European Union policymakers said on Wednesday they will create a system to certify carbon removals next year, a move that could pave the way to a regulated EU market to trade them and create a financial incentive to store CO2.
Technologies such as 'direct air capture' suck in air and use chemical reactions to extract carbon dioxide that can then be placed in long-term storage, while trees, soil and wetlands provide natural methods of removing CO2 from the atmosphere.
As part of its plan to have net zero emissions of all greenhouse gases by 2050, the EU wants to scale up removals to offset emissions from sectors like agriculture and heavy industry, which are not expected to be able to cut to zero.
The European Commission said it will draw up a system of certifying carbon removals in 2022, by measuring CO2 removals from technologies and individual land holdings in the EU, and factoring in how long the CO2 would be stored for.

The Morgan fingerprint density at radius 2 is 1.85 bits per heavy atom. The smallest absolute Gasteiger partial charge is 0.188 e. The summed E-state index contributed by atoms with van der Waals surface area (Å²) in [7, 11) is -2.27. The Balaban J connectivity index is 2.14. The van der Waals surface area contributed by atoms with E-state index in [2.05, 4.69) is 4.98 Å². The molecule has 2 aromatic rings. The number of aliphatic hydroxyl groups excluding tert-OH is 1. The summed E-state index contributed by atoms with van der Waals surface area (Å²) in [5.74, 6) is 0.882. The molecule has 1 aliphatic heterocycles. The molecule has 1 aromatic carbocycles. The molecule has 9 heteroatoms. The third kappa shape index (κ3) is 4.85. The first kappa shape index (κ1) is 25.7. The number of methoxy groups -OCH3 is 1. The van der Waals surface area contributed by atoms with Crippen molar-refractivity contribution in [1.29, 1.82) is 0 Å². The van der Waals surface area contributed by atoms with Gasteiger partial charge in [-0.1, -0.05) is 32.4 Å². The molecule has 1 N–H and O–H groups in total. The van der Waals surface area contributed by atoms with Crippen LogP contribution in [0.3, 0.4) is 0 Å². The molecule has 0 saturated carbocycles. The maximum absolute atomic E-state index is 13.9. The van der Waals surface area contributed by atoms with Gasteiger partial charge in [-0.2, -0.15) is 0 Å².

That would allow farmers and landowners to earn EU-recognised credits for removing CO2, and sell the credits to polluters needing to balance their emissions.
"Carbon farming would be a new source of income for land managers," the commission said.
The move could lay the groundwork for an EU-regulated market to trade certified carbon removal credits after 2030, or add them into the EU's existing carbon market, which forces power and industrial companies to buy a permit every time they emit CO2.
Removals can at present be sold into voluntary markets for carbon offset credits, which lack standardised rules and have raised concerns over the environmental claims of some credits.
The EU wants initial projects to capture five million tonnes of CO2 from the atmosphere each year by 2030.
That is a tiny fraction of the more than 3 billion tonnes of CO2 equivalent the EU emits, but the target would attempt to kick start nascent technologies.
Large-scale direct air capture projects are under development in countries including the United States, but not the in the 27-country EU bloc.